I had the privelage to work with him on ‘Beetlejuice’ and ‘Edward Scissorhands,’ and he remains a cherished friend. He still possesses the same character and spirit that first endeared me to him some 20-odd years ago. Although Tim is a quiet, soft-spoken guy, there is this excited, wondrous little boy who still roams around inside him. I like to call him ‘Dill’ because he used to joke that he looked just like the Finch’s neighbour ‘Dill’ in ‘To Kill a Mockingbird.’ He showed me a picture once, and it’s uncanny. For me, that boy is like so many of the characters that he has created and brought to life: Vincent, Pee-Wee Herman, Beetlejuice, Edward Scissorhands, Ed Wood, Batman, Edward Bloom, The Headless Horseman, and so on. I am both confident and grateful that ‘Dill’ will remain free to rove around that glorious kingdom that is the heart of Tim Burton. - Winona Ryder

posted 1 year ago with 542 notes
#Tim Burton #Beetlejuice #Winona Ryder #Quote
posted 1 year ago with 1,299 notes [cinematicwasteland]
#beetlejuice #Michael Keaton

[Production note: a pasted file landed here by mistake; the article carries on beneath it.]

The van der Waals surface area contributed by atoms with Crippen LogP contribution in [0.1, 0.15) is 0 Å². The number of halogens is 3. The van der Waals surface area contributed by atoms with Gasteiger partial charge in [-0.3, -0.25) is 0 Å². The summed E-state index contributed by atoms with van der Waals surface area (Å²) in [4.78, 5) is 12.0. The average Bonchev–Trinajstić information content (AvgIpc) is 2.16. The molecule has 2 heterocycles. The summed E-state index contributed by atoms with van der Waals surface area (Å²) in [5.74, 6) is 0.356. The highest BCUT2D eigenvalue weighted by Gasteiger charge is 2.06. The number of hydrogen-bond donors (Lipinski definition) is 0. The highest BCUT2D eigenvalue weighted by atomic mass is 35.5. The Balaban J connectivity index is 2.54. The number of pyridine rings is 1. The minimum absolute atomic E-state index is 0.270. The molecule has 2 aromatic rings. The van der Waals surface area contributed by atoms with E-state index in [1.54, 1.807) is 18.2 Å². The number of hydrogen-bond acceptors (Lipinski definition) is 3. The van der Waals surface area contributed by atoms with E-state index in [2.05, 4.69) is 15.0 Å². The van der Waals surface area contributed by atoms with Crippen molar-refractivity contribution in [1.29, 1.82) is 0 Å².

Beetlejuice Concept Art, 1988

Beetlejuice Concept Art, 1988

posted 1 year ago with 285 notes
#Tim Burton #Beetlejuice #Sand Monster


Beetlejuice Concept Art, 1988

Beetlejuice Concept Art, 1988

posted 1 year ago with 156 notes
#Tim Burton #Beetlejuice

Beetlejuice Concept Art, 1988

Beetlejuice Concept Art, 1988

posted 1 year ago with 37 notes
#Tim Burton #Beetlejuice

Beetlejuice Concept Art, 1988

Beetlejuice Concept Art, 1988

posted 1 year ago with 376 notes
#Tim Burton #Beetlejuice

Beetlejuice Art, 1988

Beetlejuice Art, 1988

posted 1 year ago with 32 notes
#Tim Burton #Beetlejuice

Preacher in the Doorway, 1988Pen & ink, colored pencil.

Preacher in the Doorway, 1988
Pen & ink, colored pencil.

posted 1 year ago with 57 notes
#Tim Burton #Beetlejuice
posted 2 years ago with 506 notes [maliciousjoyx]
#Beetlejuice #other